$$ \Delta G = \Delta H - T \Delta S $$

Where $\Delta G$ is the change in Gibbs Free Energy ($kJ~mol^{-1}$), $T$ is the temperature in kelvin ($K$) and $\Delta S$ is the change in entropy ($kJ~K^{-1}~mol^{-1}$). Often, the entropy must be converted from $J~K^{-1}~mol^{-1}$ into $kJ~K^{-1}~mol^{-1}$ by dividing the entropy by $1000$.


As a process can only occur spontaneously when the overall energy decreases, $\Delta G$ must be negative for a spontaneous reaction to be feasible:

$$ \Delta G < 0 $$

Worked Example

The equation for the thermal decomposition of ammonium chloride ($NH_{4}Cl$) is shown below:
$$ NH_{4}Cl_{(s)} \rightarrow NH_{3(g)} + HCl_{(g)} \hspace{1em} \Delta H = +176~kJ mol^{-1}$$

Calculate the minimum temperature in $°C$ for thermal decomposition to occur spontaneously. The table below shows the values of standard entropy for the compounds involved in this reaction.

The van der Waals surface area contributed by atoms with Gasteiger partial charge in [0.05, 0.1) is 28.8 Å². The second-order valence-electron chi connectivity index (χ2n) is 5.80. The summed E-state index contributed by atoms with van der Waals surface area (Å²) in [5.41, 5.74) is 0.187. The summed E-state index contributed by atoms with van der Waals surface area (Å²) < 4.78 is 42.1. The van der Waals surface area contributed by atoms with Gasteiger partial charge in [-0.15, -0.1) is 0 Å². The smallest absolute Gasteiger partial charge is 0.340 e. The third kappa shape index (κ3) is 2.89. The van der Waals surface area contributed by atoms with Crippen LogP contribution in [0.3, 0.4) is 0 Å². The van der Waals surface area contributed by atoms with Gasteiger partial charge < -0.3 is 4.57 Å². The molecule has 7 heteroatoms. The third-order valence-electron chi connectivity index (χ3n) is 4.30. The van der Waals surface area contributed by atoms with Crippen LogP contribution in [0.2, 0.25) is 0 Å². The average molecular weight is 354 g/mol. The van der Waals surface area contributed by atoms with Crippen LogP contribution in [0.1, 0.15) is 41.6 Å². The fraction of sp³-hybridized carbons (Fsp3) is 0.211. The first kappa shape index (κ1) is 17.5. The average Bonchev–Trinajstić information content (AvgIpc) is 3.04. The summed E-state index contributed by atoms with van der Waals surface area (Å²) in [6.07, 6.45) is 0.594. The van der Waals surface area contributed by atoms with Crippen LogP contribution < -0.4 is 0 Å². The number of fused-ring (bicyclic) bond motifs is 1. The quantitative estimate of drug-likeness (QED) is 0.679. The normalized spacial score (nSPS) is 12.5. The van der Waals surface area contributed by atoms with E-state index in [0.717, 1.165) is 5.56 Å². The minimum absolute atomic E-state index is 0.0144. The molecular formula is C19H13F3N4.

$NH_{4}Cl_{(s)}$ $NH_{3(g)}$ $HCl_{(g)}$
$S^{\ominus} / J~K^{-1}~mol^{-1}$ $+ 95$ $+ 192$ $+ 187$

First the entropy change must be calculated which can then be substituted in the free energy equation.
$$ \eqalign{ \Delta S &= \Sigma \Delta S_{\text{(products)}} - \Sigma \Delta S_{\text{(reactants)}} \\
&= 192 + 187 - 95 \\
&= + 284~J~K^{-1}~mol^{-1} \\
&= + 0.284~kJ~K^{-1}~mol^{-1}}$$

When the reaction first becomes feasible at the minimum temperature, $\Delta G = 0$,
$$ \eqalign{ \Delta G &= \Delta H - T \Delta S \\
0 &= \Delta H - T \Delta S \\
T &= \frac{\Delta H}{\Delta S} \\
T &= \frac{176}{0.284} \\
T &= 619.7K } $$

To convert the temperature into degrees celsius, $273$ must be subtracted from the temperature in kelvin.

$$ T = 619.7 - 273 = 346.7°C $$

© Andrew Deniszczyc, 2018